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Clin Orthop Relat Res. 1980 Jan-Feb;(146):222-5.

Medial femoral torsion: experience with operative treatment.


Seventy-eight patients who had undergone bilateral derotational osteotomy of the femur for medial femoral torsion were reviewed to evaluate the procedure and to determine the frequency of postoperative complications. Patients averaged 6 years of age at the time of the procedure; girls predominated. Before derotational osteotomy, the mean hip rotation measurements were 84 degrees medially and 16 degrees laterally; following the procedure, mean hip rotations were 41 degrees medially and 51 degrees laterally. Medial femoral torsion was reduced from 54 degrees mean to 14 degrees. Balancing these favorable results, however, was a 15% risk of complications; 12 of our patients had problems associated with loss of fixation, errors in amount of correction, fractures, heel ulcer, or infection. Derotational osteotomy is only justified for the child with a persistent severe disability from medial femoral torsion. The parents should be aware of the significant risks and the lack of evidence for any long-term adverse effects if moderate MFT is left uncorrected.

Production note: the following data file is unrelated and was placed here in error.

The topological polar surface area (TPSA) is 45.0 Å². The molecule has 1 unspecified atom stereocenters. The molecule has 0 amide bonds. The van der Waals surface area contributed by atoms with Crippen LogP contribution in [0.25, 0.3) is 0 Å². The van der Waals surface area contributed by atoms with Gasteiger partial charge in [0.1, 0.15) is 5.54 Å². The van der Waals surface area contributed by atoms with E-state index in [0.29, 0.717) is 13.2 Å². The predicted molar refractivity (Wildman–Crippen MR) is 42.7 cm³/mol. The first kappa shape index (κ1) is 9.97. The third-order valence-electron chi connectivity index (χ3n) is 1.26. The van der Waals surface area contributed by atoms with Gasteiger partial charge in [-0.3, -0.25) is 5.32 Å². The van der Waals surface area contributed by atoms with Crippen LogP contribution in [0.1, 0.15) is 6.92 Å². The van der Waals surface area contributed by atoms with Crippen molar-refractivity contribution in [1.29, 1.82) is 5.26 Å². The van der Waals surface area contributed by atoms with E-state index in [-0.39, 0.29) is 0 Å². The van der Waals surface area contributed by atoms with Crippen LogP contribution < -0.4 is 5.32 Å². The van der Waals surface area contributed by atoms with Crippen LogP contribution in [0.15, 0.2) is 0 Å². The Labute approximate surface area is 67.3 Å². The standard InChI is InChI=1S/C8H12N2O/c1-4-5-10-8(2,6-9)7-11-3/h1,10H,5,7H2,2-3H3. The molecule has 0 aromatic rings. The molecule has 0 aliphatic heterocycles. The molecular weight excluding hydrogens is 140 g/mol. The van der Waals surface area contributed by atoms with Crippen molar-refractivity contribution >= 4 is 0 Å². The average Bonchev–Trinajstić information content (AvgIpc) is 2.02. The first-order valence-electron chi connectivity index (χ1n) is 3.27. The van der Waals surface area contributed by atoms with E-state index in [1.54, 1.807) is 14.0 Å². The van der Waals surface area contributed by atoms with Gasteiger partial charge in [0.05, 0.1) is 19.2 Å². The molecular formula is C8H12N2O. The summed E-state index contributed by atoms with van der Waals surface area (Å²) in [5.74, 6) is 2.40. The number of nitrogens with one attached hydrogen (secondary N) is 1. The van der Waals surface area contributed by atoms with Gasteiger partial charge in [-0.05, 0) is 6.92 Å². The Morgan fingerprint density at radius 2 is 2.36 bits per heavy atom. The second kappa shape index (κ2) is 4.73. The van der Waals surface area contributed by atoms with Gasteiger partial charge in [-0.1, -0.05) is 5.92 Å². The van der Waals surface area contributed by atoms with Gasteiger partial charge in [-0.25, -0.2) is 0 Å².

[Indexed for MEDLINE]

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